Hear The Music

Jun. 27, 2017

Impulse noise and music exposure

Marshall Chasin
Dr. Richard Price has probably done more than any one researcher to delineate the potentially damaging aspects of impulse noise on our auditory system.  He did most of his work in the 1980s and 1990s at the U.S. Army Research Laboratory, but had continued to publish well after his military incarnation.  Of course the military is concerned about minimizing the
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Jun. 20, 2017

Speech is not music… and music is not speech.

Marshall Chasin
I am always surprised by how the various hearing aid manufacturers lump the two words “speech” and “music” together in one sentence…. “Hearing aid X can help with speech and music, and can help you jump higher and run faster….”.  Of course everyone knows that the last part is true and many of my hard of hearing clients can leap
Featured image for “Music therapy for sudden sensori-neural hearing loss…. but beware!”
Jun. 13, 2017

Music therapy for sudden sensori-neural hearing loss…. but beware!

Marshall Chasin
I recently saw a music producer whose ears are her life – and unfortunately she suffered a sudden partial sensori-neural hearing loss in one ear. We were lucky enough to have her seen by an otolaryngologist within hours and after an MRI, steroid injections were started. So far, this is not an unusual situation and course of action although, with a few
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Jun. 06, 2017

Are Polaroids needed all over again?

Marshall Chasin
I recall a time, not too long ago, when the only form of photographic evidence admissible in a court of law was a Polaroid shot.  This was a self-developing technique and as such could not be altered.  With the current form of photography and digital images, a 14 year old kid could alter it and even give me Justin Beiber’s hair.
Featured image for “The Influence of Technology on Music for People who are Hard of Hearing”
May. 30, 2017

The Influence of Technology on Music for People who are Hard of Hearing

Marshall Chasin
By Natalie Wilson Natalie Wilson is an avid music lover and guitar player who has dedicated her life to sharing what she knows on her blog. You’ll find a wide range of topics on her blog, including reviews, tutorials, and tips for musicians. Feel free to contact Natalie: [email protected].   Music is a universal art form that everyone can connect with. Despite the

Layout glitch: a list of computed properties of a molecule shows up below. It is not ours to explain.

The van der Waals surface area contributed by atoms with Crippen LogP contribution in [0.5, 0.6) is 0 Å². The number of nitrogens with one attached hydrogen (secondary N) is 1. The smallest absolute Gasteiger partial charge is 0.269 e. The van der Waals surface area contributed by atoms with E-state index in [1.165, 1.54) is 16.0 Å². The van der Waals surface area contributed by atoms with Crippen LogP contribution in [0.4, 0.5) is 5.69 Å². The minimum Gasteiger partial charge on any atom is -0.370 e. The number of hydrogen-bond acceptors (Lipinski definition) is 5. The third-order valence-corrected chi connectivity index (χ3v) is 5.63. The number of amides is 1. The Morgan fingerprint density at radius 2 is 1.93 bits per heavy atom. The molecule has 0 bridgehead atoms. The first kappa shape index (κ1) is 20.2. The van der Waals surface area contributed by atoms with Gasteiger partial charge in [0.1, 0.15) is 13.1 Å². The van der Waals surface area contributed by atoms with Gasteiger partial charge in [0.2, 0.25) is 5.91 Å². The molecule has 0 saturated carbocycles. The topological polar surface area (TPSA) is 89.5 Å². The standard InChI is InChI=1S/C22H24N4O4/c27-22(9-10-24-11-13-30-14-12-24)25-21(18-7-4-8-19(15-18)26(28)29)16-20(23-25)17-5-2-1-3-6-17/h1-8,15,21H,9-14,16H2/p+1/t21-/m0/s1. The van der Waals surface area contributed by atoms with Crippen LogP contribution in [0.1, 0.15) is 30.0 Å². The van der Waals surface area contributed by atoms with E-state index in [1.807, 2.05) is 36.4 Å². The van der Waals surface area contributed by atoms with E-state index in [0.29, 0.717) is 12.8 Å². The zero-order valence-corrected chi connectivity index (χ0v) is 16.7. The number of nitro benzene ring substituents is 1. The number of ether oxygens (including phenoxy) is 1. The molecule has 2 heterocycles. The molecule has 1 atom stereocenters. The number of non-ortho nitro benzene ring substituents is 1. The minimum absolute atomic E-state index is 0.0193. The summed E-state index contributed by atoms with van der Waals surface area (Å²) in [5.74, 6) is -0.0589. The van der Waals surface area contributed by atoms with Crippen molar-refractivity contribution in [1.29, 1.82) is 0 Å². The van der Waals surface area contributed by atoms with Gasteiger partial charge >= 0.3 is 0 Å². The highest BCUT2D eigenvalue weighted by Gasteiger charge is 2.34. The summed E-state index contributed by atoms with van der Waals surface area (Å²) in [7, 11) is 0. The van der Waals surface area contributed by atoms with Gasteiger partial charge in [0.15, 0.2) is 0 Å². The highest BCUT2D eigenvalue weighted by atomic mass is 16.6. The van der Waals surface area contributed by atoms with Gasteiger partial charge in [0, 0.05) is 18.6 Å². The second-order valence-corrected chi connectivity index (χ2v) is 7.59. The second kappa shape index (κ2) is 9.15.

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May. 23, 2017

Noise and the European Tree Frog

Marshall Chasin
I don’t know about you, but when I am stressed by loud noise, my vocal sac coloration decreases and I’m just not as attractive as I can be. I have tried everything in my makeup kit to improve things, but alas, background noise can be deadly. Thankfully I am not a European Tree Frog though. An interesting experiment  was carried
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May. 16, 2017

Using musicians and non-musicians in research

Marshall Chasin
I have long been concerned that perhaps the musician is not the best type of research subject when it comes to assessing how a particular hearing aid algorithm or circuit may represent amplified music.  Researchers, such as Dr. Nina Kraus, have spent their entire working careers trying to figure out what makes a musician tick.  And ultimately the strategies used,
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May. 09, 2017

Maybe a sledgehammer is what we need?

Marshall Chasin
I know that it is a great pastime for all of us to take a few moments and go through our old journals to see if we missed any important articles. Well, I ran in to this old article which I had marked for future reading and even had downloaded a pdf.  It was sitting in a file called READ THIS. Obviously
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May. 02, 2017

Sexism in the broadcast industry

Marshall Chasin
One of the larger embarrassments of the 1960s and 1970s, other than bell bottoms, was the systemic sexism in the broadcast industry. Using pseudoscience, women were told that they could not be broadcasters because the pitch of their voices was too high. Specifically, if the speaker’s fundamental frequency was high, as in a woman’s or child’s voice, then the harmonics were spaced
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Apr. 25, 2017

Things change

Marshall Chasin
I have been a clinical audiologist for about 35 years now and I am surprised when I look back just a few years and find that what I told my clients either was wrong, or merely simplistic, based on today’s knowledge. Front line clinicians always find this in their first couple of years of work- we are still trying to